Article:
J.P. Morgan has chosen KyberPASS Corp., based in Ottowa, to provide authentication services for the public key infrastructure the bank is building for global operations.
KyberPASS is designed to work with Entrust Technologies' systems, the backbone of the Morgan security system for its dial-up customer connections. Entrust is a division of Nortel Corp. "We were looking for something that provided strong authentication, and KyberPASS has a product that was Entrust-ready that we could plug into our infrastructure," says J.P. Morgan vp Ainsley Rattray. The idea, he says, is to provide information to its clients that's "strongly authenticated and protected from unauthorized disclosure."
"It's a form of access control," he adds. "Using public keys gives us a very strong form of authentication. This way our clients get authenticated at the gateway and then have access to certain information."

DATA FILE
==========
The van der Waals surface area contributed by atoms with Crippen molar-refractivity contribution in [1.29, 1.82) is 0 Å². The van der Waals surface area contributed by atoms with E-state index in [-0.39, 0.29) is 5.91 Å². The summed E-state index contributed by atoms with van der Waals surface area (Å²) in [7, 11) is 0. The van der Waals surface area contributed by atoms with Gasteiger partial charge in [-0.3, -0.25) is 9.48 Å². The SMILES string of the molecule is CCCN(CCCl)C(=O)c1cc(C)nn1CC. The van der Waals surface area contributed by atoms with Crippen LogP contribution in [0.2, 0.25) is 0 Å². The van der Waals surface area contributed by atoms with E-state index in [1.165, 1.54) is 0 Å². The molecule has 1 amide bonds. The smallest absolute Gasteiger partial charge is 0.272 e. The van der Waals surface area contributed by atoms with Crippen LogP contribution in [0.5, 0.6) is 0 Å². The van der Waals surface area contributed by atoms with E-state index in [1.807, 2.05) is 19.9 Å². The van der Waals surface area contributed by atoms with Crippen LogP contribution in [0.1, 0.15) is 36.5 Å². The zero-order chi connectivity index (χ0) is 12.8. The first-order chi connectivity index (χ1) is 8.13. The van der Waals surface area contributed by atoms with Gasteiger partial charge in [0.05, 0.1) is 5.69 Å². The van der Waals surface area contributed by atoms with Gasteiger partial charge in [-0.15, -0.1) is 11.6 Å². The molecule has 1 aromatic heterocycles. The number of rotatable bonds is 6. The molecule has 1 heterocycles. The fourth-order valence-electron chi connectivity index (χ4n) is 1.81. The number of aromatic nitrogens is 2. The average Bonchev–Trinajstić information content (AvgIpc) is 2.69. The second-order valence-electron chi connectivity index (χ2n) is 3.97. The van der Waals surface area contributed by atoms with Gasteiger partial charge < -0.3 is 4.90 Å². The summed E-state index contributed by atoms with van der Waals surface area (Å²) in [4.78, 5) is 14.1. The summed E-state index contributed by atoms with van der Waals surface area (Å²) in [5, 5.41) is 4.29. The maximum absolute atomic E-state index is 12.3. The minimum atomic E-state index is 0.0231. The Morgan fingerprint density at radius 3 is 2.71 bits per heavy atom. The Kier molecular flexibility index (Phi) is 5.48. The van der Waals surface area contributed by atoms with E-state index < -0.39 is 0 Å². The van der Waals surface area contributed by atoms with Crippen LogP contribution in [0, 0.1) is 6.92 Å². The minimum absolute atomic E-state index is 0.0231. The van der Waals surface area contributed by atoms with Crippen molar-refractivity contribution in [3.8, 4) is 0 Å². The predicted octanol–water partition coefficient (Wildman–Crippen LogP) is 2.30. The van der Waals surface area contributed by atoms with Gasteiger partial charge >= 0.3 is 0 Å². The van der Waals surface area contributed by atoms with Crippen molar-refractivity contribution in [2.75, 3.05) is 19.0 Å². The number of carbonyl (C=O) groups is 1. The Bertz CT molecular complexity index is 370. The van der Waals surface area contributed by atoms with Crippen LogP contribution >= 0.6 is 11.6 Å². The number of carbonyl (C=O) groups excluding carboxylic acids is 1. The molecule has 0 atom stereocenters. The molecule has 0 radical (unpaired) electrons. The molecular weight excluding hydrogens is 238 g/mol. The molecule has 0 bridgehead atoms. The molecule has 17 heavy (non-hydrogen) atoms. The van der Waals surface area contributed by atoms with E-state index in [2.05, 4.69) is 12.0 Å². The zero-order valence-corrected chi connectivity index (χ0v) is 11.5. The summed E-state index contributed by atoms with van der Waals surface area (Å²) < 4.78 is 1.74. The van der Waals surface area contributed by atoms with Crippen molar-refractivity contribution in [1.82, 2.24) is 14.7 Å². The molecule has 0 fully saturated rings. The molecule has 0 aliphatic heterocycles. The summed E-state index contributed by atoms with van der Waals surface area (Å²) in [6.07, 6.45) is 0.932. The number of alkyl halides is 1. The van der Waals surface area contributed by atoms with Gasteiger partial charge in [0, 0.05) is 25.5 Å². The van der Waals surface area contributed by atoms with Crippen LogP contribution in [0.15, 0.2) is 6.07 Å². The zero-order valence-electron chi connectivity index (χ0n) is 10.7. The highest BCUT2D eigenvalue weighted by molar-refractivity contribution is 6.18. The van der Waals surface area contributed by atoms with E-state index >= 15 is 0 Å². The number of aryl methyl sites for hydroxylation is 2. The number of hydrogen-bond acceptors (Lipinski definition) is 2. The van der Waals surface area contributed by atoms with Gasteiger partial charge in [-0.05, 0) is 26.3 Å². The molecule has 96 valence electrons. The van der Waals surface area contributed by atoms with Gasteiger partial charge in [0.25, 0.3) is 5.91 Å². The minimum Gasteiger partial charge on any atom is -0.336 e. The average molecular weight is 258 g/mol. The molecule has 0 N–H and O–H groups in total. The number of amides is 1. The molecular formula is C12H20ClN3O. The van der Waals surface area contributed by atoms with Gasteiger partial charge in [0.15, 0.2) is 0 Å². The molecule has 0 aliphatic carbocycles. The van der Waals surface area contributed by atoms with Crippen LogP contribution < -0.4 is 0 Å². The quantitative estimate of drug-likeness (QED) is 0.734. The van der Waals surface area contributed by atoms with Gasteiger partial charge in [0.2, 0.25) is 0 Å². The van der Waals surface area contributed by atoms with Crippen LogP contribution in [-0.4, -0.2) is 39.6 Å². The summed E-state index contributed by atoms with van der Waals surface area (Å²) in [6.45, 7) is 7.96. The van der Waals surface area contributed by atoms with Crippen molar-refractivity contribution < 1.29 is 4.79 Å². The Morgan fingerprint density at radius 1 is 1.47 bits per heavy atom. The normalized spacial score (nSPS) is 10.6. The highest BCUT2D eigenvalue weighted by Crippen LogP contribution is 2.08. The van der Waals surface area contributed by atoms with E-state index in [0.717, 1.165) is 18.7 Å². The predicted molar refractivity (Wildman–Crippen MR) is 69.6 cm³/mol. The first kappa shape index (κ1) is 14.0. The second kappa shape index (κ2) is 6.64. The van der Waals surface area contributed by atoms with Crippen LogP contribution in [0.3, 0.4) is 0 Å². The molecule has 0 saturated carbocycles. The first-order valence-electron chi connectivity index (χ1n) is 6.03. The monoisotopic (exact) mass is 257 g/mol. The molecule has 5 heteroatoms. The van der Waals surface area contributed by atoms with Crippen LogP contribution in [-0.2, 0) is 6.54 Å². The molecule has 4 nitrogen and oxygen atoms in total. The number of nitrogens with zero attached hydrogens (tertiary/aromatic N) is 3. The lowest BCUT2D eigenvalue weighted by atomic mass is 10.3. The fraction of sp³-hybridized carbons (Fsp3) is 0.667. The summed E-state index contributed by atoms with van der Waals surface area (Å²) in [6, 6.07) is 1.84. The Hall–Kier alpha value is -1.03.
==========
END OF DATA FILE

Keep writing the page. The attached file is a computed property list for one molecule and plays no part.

The combined systems, he acknowledges, are part of the Web-based information system that Morgan is building to communicate with its clients on specific topics. With this system, a client buying Brady Bond options, for instance-but not interest rate swaps-would have access only to Brady Bond option information, thus controlling the bank's communications with the client, and vice-versa.
J.P. Morgan has been building its Entrust infrastructure for about three years, says Rattray, but only plugged in the KyberPASS system recently because, he says, commercial applications of what's actually 20- year-old technology "are fairly new."
Public key technology enables things like digital signature capabilities. Rattray says this allows non-repudiation, which, in turn, fosters electronic commerce. The KyberPASS system went live in October.